Study points to a phosphorylation pathway that may contribute to the
development of lung injury and fibrosis
A study by researchers at the University of California, San Diego School of
Medicine may lead to a way to prevent the progression, or induce the regression,
of lung injury that results from use of the anti-cancer chemotherapy drug
Bleomycin. Pulmonary fibrosis caused by this drug, as well as Idiopathic
Pulmonary Fibrosis (IPF) from unknown causes, affect nearly five million people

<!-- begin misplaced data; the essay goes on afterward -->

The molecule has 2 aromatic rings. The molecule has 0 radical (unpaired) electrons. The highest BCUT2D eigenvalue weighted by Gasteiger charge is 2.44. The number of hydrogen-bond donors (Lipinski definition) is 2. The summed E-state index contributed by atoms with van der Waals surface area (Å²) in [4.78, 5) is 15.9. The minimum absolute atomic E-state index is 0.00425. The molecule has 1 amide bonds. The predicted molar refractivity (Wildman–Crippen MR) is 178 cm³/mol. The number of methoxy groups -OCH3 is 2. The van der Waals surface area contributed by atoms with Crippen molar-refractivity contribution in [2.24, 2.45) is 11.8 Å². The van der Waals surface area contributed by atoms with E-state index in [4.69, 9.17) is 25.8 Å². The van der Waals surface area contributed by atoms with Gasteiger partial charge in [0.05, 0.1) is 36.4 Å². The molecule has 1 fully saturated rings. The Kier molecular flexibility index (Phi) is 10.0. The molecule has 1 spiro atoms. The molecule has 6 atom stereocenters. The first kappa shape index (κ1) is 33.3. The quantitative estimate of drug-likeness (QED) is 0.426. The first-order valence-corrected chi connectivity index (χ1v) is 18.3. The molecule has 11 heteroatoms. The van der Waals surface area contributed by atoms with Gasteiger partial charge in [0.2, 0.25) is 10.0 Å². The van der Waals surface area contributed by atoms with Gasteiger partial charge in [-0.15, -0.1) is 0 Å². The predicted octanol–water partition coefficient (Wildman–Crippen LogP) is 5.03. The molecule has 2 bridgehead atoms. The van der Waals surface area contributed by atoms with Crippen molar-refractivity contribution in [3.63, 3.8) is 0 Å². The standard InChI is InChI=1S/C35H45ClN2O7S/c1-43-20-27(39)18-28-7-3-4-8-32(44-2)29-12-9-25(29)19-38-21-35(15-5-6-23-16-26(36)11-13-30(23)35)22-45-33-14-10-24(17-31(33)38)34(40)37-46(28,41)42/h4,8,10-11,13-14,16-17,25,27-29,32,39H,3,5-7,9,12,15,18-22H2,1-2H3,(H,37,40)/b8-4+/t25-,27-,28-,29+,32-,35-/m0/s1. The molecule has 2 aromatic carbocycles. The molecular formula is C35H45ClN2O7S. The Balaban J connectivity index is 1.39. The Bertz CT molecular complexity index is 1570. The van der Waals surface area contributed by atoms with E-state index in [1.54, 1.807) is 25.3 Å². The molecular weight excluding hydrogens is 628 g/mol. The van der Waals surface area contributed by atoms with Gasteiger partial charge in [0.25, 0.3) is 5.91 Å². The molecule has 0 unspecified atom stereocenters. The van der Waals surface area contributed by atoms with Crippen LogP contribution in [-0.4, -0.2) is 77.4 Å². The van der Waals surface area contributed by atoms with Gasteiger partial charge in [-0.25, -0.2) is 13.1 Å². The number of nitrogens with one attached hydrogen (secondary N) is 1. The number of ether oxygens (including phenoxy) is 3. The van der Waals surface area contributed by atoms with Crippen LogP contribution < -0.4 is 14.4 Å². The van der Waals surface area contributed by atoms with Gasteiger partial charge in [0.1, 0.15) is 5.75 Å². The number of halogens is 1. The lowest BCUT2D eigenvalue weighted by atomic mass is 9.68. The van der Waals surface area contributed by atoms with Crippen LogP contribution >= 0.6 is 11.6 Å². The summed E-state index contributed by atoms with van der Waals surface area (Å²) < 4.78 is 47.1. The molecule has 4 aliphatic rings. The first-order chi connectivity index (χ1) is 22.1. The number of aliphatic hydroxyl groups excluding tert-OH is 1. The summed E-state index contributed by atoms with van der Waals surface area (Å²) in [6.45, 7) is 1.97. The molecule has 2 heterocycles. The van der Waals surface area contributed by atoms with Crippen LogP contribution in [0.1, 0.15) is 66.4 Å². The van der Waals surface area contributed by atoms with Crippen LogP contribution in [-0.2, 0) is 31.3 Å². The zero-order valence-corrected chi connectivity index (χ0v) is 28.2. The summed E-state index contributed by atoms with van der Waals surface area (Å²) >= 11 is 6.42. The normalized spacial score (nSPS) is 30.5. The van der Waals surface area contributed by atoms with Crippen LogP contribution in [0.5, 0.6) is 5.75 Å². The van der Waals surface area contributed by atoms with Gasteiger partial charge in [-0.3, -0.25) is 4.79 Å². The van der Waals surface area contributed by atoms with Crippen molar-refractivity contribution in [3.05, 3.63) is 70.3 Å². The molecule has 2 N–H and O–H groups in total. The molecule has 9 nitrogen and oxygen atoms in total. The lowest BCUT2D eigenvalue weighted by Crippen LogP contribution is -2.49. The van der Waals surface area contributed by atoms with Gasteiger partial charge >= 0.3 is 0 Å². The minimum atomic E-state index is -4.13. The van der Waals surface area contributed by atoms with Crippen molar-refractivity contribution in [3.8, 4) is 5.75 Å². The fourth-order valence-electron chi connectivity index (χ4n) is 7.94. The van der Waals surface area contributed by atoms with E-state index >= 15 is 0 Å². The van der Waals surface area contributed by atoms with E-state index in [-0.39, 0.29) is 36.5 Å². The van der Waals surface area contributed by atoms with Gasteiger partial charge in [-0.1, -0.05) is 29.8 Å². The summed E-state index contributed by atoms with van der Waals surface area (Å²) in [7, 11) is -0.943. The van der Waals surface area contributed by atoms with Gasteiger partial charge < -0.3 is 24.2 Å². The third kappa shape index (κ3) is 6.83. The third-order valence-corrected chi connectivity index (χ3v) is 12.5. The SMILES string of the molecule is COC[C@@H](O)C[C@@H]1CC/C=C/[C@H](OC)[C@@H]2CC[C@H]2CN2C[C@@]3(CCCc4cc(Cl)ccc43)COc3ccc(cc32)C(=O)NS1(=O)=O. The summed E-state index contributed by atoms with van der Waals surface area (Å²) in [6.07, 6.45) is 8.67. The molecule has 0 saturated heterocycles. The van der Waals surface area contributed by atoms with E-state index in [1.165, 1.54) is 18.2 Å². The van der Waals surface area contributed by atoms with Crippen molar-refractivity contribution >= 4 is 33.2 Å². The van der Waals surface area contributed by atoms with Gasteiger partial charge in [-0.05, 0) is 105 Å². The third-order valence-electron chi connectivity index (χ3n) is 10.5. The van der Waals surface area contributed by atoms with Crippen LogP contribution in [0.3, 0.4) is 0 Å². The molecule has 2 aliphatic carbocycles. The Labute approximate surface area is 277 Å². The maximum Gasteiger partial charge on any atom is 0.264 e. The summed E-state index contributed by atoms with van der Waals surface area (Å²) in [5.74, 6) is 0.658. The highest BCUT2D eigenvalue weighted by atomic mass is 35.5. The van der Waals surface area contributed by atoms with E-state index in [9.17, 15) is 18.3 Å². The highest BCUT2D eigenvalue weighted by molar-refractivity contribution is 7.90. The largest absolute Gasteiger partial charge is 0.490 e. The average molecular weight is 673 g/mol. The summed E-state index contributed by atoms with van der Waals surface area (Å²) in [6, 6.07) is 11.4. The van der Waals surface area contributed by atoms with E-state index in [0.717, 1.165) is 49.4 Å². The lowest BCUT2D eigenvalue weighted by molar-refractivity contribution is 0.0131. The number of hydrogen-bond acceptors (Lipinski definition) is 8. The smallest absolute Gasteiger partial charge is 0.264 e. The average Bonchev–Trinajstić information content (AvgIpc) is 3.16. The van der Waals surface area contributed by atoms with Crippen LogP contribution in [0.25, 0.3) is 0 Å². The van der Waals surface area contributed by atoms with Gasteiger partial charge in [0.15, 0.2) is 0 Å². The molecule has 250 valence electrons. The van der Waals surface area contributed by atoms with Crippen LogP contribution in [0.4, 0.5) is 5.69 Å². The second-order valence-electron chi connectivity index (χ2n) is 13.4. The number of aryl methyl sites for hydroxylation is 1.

worldwide. No therapy is known to improve the health or survival of
Their research shows that the RSK-C/EBPβphosphorylation pathway may
contribute to the development of lung injury and fibrosis, and that blocking
this phosphorylation – a regulatory mechanism in which proteins and receptors
are switched on or off – improved Bleomycin-induced lung fibrosis in mice. The
study appears on-line October 5 in Proceedings of the Library of
Science (PloS ONE).
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